Harry Potter blamed for youth crime wave

FightingtheBasiliskFoil

After a gang of young people in Bristol attacked a boy with snakes (yes, I’m afraid this is true), a friend opined that it was a copycat crime, based on the pernicious seeping effect of Harry Potter among the nation’s young. I could only concur. Surprising as it may seem, I have seen this sort of thing before. (Maybe it isn’t so surprising. As regular readers will know, Ms Baroque has led a rich and full life. Eventually you see most things.)

It was like this.

The story is long and depressing, actually. A child we know, a boy with an unusual name, had been getting in trouble at school. He had had a tendency to boil over ever since babyhood, and slightly underdeveloped social skills. He is a good friend of the family, and we spent a lot of time telling him, “Use your words!” “Don’t hit people, use your words.” “Don’t have a tantrum, tell us what it is. Use your words, honey.” “Use your words…”

The same boy was something of a child genius. He obsessively read every Goosebumps book he could find. (Goosebumps, for those who may have blissfully escaped, is like this. There was a TV series too. It was torment to parents.) When our little friend ran out of Goosebumps books to read, aged 8, he started writing his own. And illustrating them. They were gruesome things, very true to the genre.

Then there was a fracas at school one time in Year 3 – or was it Year 2? – when he and a rather intense little friend had a major falling-out. He wrote her a letter, with a picture of her lying on the ground with a bloody stake through her heart (standard Goosebumps fare), which said – among other things – “I hate you! I hate you so much I wish I could prosecute you!” He didn’t give it to her. He left it in his tray. But the deputy head found it and there was a huge witch-hunt, hue & cry, packs of baying politically-correct infants teachers and Birkenstock-shod mothers all howling for the boy’s blood. The deputy head, who was famous for getting the children to perform African folk tales every Christmas, compared the letter to wife-beating. Can you imagine. No one – not the teachers, not even the child’s mother, who was far too upset – no one except me – recognised it as a bog-standard Goosebumps drawing.

And no one except me said, “Well, he did what we told him to! He used his words.”

See, I told you it was depressing. The parents of the other child put her into a school in Islington, and Mlle B was thenceforth put in a very bad position every time she had a birthday party, since if our close family friend was there her newly-Islingtonised friend was not allowed to attend. I wanted to drop the other people completely, but apparently we live in a prehistoric village.

His poor mum was completely beside herself, mortified, feeling the other people must be right and that her boy was a social monster, believing the deputy head, etc… she could barely hold her head up in the neighbourhood. This went on and on, and even at tea in the homes of playground [sic] mothers I found myself having to defend the lad, who is now – as we speak – a rather unhappy teenage genius.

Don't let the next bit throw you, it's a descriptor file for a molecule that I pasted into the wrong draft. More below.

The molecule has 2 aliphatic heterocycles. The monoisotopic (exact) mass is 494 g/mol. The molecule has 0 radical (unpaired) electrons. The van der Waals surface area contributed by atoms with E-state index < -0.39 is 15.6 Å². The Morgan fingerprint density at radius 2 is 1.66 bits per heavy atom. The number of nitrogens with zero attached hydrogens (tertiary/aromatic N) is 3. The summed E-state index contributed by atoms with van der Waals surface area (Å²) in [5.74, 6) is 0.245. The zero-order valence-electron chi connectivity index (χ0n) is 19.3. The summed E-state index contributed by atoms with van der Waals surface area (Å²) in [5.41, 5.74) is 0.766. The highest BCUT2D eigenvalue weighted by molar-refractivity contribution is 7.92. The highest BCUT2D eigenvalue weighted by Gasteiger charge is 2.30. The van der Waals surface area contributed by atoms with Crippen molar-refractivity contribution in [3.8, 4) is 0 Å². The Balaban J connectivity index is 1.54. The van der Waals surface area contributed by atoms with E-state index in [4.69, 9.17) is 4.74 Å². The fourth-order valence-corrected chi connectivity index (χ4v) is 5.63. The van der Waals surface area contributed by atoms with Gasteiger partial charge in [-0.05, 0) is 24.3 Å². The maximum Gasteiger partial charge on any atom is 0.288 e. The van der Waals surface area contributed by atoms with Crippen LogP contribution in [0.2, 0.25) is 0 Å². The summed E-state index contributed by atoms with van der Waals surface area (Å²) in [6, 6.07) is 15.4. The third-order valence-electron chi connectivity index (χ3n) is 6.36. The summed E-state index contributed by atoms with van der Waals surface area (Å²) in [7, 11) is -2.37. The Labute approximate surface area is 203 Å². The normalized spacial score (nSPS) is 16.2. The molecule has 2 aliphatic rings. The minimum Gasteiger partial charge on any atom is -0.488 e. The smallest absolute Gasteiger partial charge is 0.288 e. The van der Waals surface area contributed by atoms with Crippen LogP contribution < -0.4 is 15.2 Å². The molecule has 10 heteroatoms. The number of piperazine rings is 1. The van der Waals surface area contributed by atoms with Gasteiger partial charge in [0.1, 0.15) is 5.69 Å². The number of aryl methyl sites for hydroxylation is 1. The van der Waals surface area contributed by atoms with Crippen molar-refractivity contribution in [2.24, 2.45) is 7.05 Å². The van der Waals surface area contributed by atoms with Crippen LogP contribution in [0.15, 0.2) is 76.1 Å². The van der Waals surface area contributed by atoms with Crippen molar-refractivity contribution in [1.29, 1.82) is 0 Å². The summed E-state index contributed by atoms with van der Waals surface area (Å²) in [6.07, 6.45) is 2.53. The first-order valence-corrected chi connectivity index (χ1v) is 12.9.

So let us fast-forward to the day in, I think about Year 5 or 6, when my friend, all upset and confused again, said that there had been another episode, and that her son was in huge trouble for his “behaviour in the playground.” She had been called in, put to shame, snet homein disgrace with a defiant boy under her wing.

What had he been doing? Scaring the other children. How had he been doing that? He was bullying them. Yes but how had he been bullying them? Well, he had been chasing them around the playground. Waving a stick at them. And shouting at them. Really! What was he saying? He  was shouting, “I want to petrify you!” “And some of them were petrified! The teachers couldn’t believe it.” She said, “I have no idea what he was doing, he’s just out of control.” But what was it all about? “Something about a chess game. Really, I’m in despair. He wanted to turn them all into a chess game.”

No kidding. I burst out laughing. First I said, well, he’ll be lucky, because there’s only 30 kids in a class.

Then I said, he’s making the giant Wizard Chess game in Harry Potter.

See, he said “petrify” them – he meant petrify as in, “They have met the gaze of the Basilisk and been petrified!” He was just trying to get them to stand still.

Can you believe it. But the poor kid got in trouble anyway. I said I thought he should get a gold star for applied vocabulary.

Instead, what he’s got is: a magazine that ran to two issues (complete with comptitions, giveaways, puzzles and stories, all done by himself; a published short story about him and his best friend in Ancient Egypt; a world-class Pokemon card collection; movies (with DVD cases so complete that they even include the smallprint at the back, all original text); a production company (which produced the DVD; he even recorded over the family’s voicemail message in such a convincing American accent that for several days I thought I was ringing the wrong number), and a hip hop persona with a MySpace page and a number of recordings (which he also sells at school).

But he’s never, to my knowledge, attacked anyone with a snake.

Previous post:

Next post: